But before I do that I’d just like to pay tribute to Rhona Sutherland who retired this last Christmas. Rhona made a huge and indelible contribution to the trust’s development and therefore to this community. As a mark of the value on which we placed her work, the board will be naming a viewpoint in the Forest for Rhona as recognition that without her work we wouldn’t have been able to make the acquisition as well as to mark her enduring contribution across the board.

And I should also say, that Nikki Brown and Mark Chambers also left us. We’re  delighted to report that Nikki has moved onto a more senior full-time post at Kilfinan – and we wish her all the best in her new position – and of course we wish Mark the best of luck too.

We’d also like to welcome Eamon King, Margaret Shields to their first AGM – both of whom have become, or I am sure will become key to our ongoing success as a trust. 

So, this first full year of work on the forest has yielded some great progress. We now have a master plan and consequently we are now much clearer on access to the forest, and how we’ll improve this for the community and public at large. We have viable wind and hydro projects which we are pursuing. The archaeology group have developed some really key relationships with the wider academic archaeology community as well as completed some excellent survey work. We have progressed the crofting part of the project, and some intriguing and possibly ground-breaking developments have resulted. Our relationship with tenant and forest management has been consolidated, particularly in the last few weeks.

For Greener Colglen the growing project is really taking shape. We are delighted to see the polytunnels erected and the fit out of both nearly complete. This despite some difficulties with the supplier. The composting project is taking shape and the rhododendron project will be progressed over the next six months. These three elements of the project will now have three / four new personnel working on them part-time. Sara has been running the project in an exemplary fashion which we have particularly appreciated over the last year – so thank you Sara for your continuing efforts.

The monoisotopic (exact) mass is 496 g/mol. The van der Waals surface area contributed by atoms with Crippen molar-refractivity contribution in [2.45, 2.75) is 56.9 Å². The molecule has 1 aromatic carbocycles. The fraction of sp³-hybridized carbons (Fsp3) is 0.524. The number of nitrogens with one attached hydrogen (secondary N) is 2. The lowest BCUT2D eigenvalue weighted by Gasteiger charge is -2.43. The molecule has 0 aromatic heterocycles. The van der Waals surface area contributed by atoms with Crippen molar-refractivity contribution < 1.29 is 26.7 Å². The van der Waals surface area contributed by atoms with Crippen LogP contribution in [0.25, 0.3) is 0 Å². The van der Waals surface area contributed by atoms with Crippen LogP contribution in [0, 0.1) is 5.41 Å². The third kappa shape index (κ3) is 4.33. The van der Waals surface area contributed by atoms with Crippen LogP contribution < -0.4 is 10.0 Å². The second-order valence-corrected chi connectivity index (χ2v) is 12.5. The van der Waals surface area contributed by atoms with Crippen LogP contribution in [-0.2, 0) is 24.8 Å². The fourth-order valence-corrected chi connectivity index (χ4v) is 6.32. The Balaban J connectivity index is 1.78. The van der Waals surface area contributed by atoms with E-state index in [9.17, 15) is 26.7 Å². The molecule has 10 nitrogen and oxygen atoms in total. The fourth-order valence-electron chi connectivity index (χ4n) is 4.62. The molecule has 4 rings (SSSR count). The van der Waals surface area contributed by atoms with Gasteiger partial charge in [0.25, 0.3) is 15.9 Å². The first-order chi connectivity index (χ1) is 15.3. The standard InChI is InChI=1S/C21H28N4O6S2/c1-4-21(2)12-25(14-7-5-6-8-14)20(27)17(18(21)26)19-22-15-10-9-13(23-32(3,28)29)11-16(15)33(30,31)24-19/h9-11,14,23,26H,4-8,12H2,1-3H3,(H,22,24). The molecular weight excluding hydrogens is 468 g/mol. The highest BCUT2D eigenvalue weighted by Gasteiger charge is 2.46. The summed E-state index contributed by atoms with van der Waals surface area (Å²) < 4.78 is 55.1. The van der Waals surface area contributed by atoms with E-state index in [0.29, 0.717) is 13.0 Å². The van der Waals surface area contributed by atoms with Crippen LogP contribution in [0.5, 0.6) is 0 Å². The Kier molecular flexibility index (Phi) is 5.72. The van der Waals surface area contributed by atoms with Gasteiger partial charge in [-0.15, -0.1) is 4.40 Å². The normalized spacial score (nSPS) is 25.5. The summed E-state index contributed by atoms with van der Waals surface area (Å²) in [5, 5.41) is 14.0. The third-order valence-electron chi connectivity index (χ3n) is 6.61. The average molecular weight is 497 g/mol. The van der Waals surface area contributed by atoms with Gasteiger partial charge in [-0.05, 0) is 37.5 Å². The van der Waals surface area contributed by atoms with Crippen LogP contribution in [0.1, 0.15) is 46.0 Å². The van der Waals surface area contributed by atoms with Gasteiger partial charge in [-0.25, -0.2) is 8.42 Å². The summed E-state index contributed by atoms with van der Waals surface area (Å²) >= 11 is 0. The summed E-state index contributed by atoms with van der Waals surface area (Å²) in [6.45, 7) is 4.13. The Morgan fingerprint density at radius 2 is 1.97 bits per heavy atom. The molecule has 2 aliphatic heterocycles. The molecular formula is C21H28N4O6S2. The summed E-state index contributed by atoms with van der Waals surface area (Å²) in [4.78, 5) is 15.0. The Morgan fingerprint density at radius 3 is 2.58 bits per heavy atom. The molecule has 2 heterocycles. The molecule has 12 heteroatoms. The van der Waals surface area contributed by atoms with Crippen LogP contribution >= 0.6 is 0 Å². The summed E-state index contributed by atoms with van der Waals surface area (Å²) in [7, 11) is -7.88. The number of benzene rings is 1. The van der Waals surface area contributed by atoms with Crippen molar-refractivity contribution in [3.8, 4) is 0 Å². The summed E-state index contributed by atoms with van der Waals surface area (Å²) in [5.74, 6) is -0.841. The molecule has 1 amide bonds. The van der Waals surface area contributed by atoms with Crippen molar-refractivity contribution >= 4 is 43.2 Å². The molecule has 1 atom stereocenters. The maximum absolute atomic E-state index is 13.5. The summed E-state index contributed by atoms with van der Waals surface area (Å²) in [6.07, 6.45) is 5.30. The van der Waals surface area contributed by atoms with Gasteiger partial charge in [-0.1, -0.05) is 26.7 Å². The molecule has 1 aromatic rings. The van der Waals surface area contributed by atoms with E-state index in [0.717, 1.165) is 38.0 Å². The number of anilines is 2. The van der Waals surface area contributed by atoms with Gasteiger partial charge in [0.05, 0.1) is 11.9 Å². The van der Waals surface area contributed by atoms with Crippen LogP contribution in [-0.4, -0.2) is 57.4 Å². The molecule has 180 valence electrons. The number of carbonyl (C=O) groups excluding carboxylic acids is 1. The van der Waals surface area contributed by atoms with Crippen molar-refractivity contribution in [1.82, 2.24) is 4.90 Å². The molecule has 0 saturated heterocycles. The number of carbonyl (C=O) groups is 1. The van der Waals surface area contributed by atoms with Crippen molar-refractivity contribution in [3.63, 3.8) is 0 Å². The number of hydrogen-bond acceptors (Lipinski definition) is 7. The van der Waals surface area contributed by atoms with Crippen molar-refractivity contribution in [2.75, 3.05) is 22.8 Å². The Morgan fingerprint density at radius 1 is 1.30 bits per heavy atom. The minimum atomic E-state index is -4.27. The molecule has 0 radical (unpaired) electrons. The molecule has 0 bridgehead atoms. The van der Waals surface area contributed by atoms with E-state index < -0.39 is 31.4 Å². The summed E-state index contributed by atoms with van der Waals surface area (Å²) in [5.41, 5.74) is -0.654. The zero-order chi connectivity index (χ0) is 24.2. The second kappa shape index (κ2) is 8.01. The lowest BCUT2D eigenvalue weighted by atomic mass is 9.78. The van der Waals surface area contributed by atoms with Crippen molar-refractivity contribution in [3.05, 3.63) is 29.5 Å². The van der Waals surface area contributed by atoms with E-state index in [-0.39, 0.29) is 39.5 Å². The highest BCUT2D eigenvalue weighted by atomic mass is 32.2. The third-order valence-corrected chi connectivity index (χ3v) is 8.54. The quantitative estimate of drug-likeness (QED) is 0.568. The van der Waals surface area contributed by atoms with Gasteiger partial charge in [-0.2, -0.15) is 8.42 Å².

Still in development, with applications and paperwork being processed are the projects around the Glendaruel Hotel building, the Cowal Way, Local Community Broadband as well as a footbridge in Colintraive and other sundry initiatives. We’ve also been able to support applications and initiatives in the community, for example providing expertise for the Glendaruel Village Hall application.

While all this work on the ground and in the community has been progressing, we have continued to ensure our profile as a community has been maintained in community development circles.

As chair I have been a member of a panel on a Scottish Government Policy initiative on Community Benefit as well as reporting to the Cross Partyy Group on Scottish Power, Renewables and Energy, Environment at Holyrood. As a Board we have been most concerned at the effects of Government advice on State Aid and the de minimise regulations and therefore have applied pressure on government and the civil service to adjust their advice to benefit community organisations like ours. Margaret in particular has pursued this issue. Progress is happening, albeit at an incremental level. This year also, the Land Reform Review Group has been consulting and we have made our views known, particularly with regard to the Community Right to Buy legislation which we feel could be improved markedly. Furthermore we have interacted at regional and national level with government and agencies around climate change – in the continuing Are You Ready project – as well as around crofting, community woodlands and the Forestry Commission. Sara as project officer is also member of the Steering Group of Scottish Communities Climate Action Network which may lead into participation as a case study for research into Community-led sustainability projects.

You might ask why this work is important – well, it means that when we make applications for funding, when we approach difficulties as a community like school closures, when we have to interact with various governmental and non-governmental agencies, we have a track record, a reputation – for getting things done – for inputting at the highest levels. Given the ways the Scottish Government is presently seeking to empower communities this is highly important work for our community. Indeed, we have repeatedly benefitted from this, not least in our purchase of the forest, but also the second phase of our Climate Challenge Fund projects. We are particularly delighted to be working on a close basis with the Community Council to whom we make a report at every meeting.